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Title: Gas flow dynamics in the conduit of Strombolian explosions inferred from seismo-acoustic observations at Aso volcano, Japan
Authors: Ishii, Kyoka
Yokoo, Akihiko
Kagiyama, Tsuneomi
Ohkura, Takahiro
Yoshikawa, Shin
Inoue, Hiroyuki
Author's alias: 石井, 杏佳
横尾, 亮彦
鍵山, 恒臣
大倉, 敬宏
吉川, 慎
井上, 寛之
Keywords: Strombolian explosion
Aso volcano
Slug ascent velocity
Seismo-acoustic signals
Issue Date: 2-Feb-2019
Publisher: Springer Berlin Heidelberg
Journal title: Earth, Planets and Space
Volume: 71
Thesis number: 13
Abstract: Strombolian explosions are one of the most studied eruptive styles and are characterized by intermittent explosions. The mechanism of a Strombolian explosion is modeled as a large gas pocket (slug) migrating through the magma conduit and then bursting at the air–magma interface. These ascending and bursting processes of the slug induce characteristic seismo-acoustic signals during each explosion: very-long-period (VLP) seismic signals, eruption earthquake signals, and infrasound signals. However, at Stromboli volcano, it has been reported that the ascent velocity estimated from the time differences between observed signals is nearly an order of magnitude higher than that expected from laboratory experiments simulating slug ascent. This discrepancy between observation-based and experiment-based velocities has not yet been fully explained and strongly suggests that the conventional model of Strombolian explosions should be partially revised. In this study, we attempted to validate the model of Strombolian explosions by estimating the gas phase velocity in the conduit in the case of Aso volcano. We recorded seismo-acoustic signals accompanying Strombolian events at Aso volcano, Japan, in late April 2015 via our monitoring network, and the ascent velocity of the gas phase was determined from the difference in arrival times between the VLP signals and the infrasound signals. Our estimated velocity exceeded 100 m/s, which is much faster than the experimental value of 7.5 m/s predicted for Aso volcano. To explain this rapid ascent velocity, we propose a revised model describing the migration of the gas phase via a more complicated mechanism, such as annular flow. In this model, we assumed that the gas phase ascends in the conduit at high velocity while making a pathway leading to the magma surface, most likely due to a temporary increase in the gas flux. Our model will help to deepen the understanding of the complicated dynamics in the magma conduit during a Strombolian explosion.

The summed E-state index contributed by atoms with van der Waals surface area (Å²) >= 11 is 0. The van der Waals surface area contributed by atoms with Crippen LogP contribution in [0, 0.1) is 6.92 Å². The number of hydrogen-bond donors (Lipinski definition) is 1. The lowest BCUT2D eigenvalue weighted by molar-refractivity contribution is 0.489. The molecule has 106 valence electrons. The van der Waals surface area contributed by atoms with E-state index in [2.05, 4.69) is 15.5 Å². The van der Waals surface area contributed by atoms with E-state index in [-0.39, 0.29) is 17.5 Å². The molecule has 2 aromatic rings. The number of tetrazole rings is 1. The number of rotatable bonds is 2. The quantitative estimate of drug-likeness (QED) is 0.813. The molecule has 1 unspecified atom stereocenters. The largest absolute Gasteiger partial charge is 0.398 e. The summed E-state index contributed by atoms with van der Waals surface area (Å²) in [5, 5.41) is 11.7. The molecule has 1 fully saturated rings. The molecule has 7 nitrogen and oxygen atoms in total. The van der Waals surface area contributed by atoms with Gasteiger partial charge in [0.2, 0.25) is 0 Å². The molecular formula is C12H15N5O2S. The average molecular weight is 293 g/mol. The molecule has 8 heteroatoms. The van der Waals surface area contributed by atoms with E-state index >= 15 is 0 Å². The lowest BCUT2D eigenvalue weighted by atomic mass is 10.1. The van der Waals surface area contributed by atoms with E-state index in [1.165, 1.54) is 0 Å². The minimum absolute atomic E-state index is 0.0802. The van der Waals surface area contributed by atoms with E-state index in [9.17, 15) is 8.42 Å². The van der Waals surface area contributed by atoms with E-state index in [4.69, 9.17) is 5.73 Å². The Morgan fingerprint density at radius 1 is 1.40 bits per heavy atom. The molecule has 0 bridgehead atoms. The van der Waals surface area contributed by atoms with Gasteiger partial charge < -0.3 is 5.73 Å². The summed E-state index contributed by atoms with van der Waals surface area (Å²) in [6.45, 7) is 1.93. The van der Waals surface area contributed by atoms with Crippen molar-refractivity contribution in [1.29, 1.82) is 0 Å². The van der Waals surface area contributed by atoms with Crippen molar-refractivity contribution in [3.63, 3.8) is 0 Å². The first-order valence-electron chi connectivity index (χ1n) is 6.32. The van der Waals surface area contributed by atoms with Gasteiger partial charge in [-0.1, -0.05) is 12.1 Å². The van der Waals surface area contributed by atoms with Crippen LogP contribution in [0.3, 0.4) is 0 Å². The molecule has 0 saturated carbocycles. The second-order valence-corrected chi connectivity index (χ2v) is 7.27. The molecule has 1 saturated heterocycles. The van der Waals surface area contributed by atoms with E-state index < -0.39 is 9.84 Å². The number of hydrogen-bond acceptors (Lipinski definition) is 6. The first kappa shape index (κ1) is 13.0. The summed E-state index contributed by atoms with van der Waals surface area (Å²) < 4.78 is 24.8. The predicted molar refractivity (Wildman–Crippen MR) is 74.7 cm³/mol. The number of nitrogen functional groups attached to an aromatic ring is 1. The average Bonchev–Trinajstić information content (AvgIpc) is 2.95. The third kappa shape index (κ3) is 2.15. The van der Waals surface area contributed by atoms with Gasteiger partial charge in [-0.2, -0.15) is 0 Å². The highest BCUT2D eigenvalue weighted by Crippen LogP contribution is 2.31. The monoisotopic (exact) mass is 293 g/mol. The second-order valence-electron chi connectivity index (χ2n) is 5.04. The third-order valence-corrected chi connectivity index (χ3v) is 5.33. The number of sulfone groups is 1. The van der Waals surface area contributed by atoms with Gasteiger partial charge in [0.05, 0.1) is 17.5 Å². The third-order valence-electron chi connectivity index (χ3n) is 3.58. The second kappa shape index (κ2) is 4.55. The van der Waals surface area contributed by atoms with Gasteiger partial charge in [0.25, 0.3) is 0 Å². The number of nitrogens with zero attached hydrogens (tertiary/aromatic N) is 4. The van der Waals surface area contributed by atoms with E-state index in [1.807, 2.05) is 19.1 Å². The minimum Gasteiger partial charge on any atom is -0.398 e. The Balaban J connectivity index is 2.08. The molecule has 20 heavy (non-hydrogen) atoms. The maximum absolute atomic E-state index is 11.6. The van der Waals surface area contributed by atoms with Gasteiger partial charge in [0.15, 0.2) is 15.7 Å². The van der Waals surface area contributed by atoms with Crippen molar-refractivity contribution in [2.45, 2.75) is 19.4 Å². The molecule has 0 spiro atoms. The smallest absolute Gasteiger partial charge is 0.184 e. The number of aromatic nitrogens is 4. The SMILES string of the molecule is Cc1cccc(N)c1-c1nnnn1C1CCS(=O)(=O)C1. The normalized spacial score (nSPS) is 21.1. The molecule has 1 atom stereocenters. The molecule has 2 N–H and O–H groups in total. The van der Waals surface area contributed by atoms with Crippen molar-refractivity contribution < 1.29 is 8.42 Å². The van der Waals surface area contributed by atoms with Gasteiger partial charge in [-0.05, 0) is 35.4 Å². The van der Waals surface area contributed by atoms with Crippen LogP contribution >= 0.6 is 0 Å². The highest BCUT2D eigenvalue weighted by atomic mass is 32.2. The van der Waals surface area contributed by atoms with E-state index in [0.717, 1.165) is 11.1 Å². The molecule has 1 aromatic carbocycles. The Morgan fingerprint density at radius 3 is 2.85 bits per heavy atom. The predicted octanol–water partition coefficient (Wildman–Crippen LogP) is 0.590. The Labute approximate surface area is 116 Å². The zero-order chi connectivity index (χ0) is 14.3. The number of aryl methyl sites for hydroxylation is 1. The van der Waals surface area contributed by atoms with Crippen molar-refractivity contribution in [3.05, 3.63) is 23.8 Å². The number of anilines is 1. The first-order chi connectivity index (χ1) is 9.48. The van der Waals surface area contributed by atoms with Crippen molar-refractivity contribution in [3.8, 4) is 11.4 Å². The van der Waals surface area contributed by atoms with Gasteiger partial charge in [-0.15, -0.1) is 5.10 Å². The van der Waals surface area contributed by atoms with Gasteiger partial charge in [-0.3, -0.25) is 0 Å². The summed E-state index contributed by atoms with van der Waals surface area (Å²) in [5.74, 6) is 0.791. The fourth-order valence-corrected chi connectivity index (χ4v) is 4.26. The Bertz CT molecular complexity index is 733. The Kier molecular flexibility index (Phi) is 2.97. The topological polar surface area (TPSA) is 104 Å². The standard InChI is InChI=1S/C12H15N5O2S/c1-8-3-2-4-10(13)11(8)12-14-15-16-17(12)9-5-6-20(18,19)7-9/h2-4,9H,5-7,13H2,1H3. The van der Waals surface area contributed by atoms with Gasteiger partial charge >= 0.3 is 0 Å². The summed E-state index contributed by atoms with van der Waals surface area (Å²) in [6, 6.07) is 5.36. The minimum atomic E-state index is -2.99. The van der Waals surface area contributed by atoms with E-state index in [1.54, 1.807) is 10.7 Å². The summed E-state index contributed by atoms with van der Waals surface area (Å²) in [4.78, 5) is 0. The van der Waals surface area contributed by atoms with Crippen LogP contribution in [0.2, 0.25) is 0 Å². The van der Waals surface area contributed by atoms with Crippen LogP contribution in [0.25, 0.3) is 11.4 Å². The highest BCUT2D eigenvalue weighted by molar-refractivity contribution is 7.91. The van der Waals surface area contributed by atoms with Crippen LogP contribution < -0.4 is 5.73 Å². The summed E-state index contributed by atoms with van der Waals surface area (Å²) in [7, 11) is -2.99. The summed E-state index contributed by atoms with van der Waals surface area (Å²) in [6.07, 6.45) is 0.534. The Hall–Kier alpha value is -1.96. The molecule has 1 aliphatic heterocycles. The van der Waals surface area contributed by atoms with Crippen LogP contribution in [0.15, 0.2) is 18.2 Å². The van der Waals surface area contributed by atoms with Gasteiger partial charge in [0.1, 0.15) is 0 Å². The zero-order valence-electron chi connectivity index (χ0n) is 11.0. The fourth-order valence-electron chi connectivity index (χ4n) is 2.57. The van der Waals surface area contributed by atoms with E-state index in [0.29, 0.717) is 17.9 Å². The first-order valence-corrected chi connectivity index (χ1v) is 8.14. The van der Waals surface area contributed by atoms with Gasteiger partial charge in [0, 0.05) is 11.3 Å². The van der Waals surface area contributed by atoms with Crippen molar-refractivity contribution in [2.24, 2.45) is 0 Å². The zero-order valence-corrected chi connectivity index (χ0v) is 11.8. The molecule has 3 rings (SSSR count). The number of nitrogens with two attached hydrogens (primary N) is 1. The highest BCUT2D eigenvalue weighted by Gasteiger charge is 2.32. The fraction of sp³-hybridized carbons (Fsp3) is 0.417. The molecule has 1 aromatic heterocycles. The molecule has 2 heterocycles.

Rights: © The Author(s) 2019. This article is distributed under the terms of the Creative Commons Attribution 4.0 International License (, which permits unrestricted use, distribution, and reproduction in any medium, provided you give appropriate credit to the original author(s) and the source, provide a link to the Creative Commons license, and indicate if changes were made.
DOI(Published Version): 10.1186/s40623-019-0992-z
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